They moved to Merced within a month.
years later, the Inyo Register interviewed Mary Scheld and
her sister Freda Tockey. Mary was 83 years old and happy to
reminisce about her time as one of the three women on the
mountaintop. “At one time there were thousands of people living
there,” Mary replied. “ I wasn’t very history minded when I was
there. I was trying to get ahead.”
was no place to spend the money you made,” Freda Tockey told her
sister, “except for Lone Pine.”
Mary and Freda are just of the few of the women of Cerro Gordo who
left their mark on the town.
Beyond The Zinc Era
In 1948 a
woman named Barbara got in her brand new Chevrolet still heated from
a fight with her assistant director husband. Barbara was a script
girl for RKO movie studios, but had roots in the Owens Valley. She
found herself headed up to Lee Flat, just over the saddle from the
faded ghost of the Cerro Gordo Mines, on the Death Valley side of
the Inyos. It was very dark and very remote, and she wasn’t sure
where she was. She waited until morning and found a ramshackle cow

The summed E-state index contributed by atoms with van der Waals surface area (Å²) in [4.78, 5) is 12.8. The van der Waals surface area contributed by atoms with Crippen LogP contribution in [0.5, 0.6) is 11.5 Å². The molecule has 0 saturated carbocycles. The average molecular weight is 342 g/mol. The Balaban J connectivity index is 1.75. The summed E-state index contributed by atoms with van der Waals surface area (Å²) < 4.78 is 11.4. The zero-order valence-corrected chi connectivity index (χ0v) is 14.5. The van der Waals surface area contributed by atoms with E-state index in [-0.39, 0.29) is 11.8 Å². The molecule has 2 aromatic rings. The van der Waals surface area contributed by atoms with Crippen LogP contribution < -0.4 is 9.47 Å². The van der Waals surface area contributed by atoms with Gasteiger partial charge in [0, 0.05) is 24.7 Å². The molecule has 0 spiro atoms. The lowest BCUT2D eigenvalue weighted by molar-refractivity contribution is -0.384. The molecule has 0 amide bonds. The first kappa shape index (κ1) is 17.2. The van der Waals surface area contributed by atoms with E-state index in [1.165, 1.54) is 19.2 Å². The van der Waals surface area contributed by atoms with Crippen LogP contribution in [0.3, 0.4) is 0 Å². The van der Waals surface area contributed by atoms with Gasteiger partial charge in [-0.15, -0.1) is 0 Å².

camp. Rough and tumble Wally Willson opened the door when she
knocked, and they fell in love immediately. Barbara divorced her
Hollywood husband and moved into the cow camp with Wally.
1949, he was approached by the last corporate owners of the Cerro
Gordo mines. Wally and Barbara found themselves caretakers, and
eventually owners, when mine owner W. C. Riggs had to declare bankruptcy. Wally
eventually died and Barbara married Fred Coman. When he died eight
years later, she married Jack Smith.
up an abandoned mining camp is difficult financially at best. By
1973 Barbara and Jack were in need of money. Jack remembered his
niece Jody who was doing a little work in Hollywood on some projects
like the old Password game show. Jody drove up the steep and winding
Yellow Grade road to Cerro Gordo. She was in her fancy sports car,
wearing high heels and fancy clothes. Uncle Jack gave her a tour,
and she soon found herself saying that she would be glad to become a